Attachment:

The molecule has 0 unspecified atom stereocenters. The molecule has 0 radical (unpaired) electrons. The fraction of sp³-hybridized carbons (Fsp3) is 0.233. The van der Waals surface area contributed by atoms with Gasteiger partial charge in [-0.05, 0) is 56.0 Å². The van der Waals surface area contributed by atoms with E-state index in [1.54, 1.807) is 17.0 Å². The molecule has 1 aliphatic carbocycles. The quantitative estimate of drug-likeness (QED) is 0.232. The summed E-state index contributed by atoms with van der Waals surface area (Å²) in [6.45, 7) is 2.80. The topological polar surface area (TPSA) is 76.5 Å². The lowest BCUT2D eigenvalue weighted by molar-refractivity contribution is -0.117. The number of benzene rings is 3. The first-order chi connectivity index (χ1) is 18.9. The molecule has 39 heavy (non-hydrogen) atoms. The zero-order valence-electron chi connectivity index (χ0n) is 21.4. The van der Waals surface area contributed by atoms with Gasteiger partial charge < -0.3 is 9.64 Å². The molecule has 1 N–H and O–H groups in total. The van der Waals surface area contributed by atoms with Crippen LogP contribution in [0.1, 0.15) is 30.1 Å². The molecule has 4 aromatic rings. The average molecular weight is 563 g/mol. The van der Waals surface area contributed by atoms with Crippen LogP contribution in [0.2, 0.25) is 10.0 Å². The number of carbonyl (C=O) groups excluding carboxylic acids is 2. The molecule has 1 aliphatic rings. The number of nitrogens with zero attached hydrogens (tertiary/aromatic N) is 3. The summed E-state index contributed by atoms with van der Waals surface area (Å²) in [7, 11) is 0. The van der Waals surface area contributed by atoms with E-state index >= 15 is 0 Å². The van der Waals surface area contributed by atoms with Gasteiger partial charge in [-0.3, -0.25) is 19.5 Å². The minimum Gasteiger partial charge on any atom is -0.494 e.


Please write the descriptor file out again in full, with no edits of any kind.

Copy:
The molecule has 0 unspecified atom stereocenters. The molecule has 0 radical (unpaired) electrons. The fraction of sp³-hybridized carbons (Fsp3) is 0.233. The van der Waals surface area contributed by atoms with Gasteiger partial charge in [-0.05, 0) is 56.0 Å². The van der Waals surface area contributed by atoms with E-state index in [1.54, 1.807) is 17.0 Å². The molecule has 1 aliphatic carbocycles. The quantitative estimate of drug-likeness (QED) is 0.232. The summed E-state index contributed by atoms with van der Waals surface area (Å²) in [6.45, 7) is 2.80. The topological polar surface area (TPSA) is 76.5 Å². The lowest BCUT2D eigenvalue weighted by molar-refractivity contribution is -0.117. The number of benzene rings is 3. The first-order chi connectivity index (χ1) is 18.9. The molecule has 39 heavy (non-hydrogen) atoms. The zero-order valence-electron chi connectivity index (χ0n) is 21.4. The van der Waals surface area contributed by atoms with Gasteiger partial charge < -0.3 is 9.64 Å². The molecule has 1 N–H and O–H groups in total. The van der Waals surface area contributed by atoms with Crippen LogP contribution in [0.1, 0.15) is 30.1 Å². The molecule has 4 aromatic rings. The average molecular weight is 563 g/mol. The van der Waals surface area contributed by atoms with Crippen LogP contribution in [0.2, 0.25) is 10.0 Å². The number of carbonyl (C=O) groups excluding carboxylic acids is 2. The molecule has 1 aliphatic rings. The number of nitrogens with zero attached hydrogens (tertiary/aromatic N) is 3. The summed E-state index contributed by atoms with van der Waals surface area (Å²) in [7, 11) is 0. The van der Waals surface area contributed by atoms with E-state index >= 15 is 0 Å². The van der Waals surface area contributed by atoms with Gasteiger partial charge in [-0.3, -0.25) is 19.5 Å². The minimum Gasteiger partial charge on any atom is -0.494 e.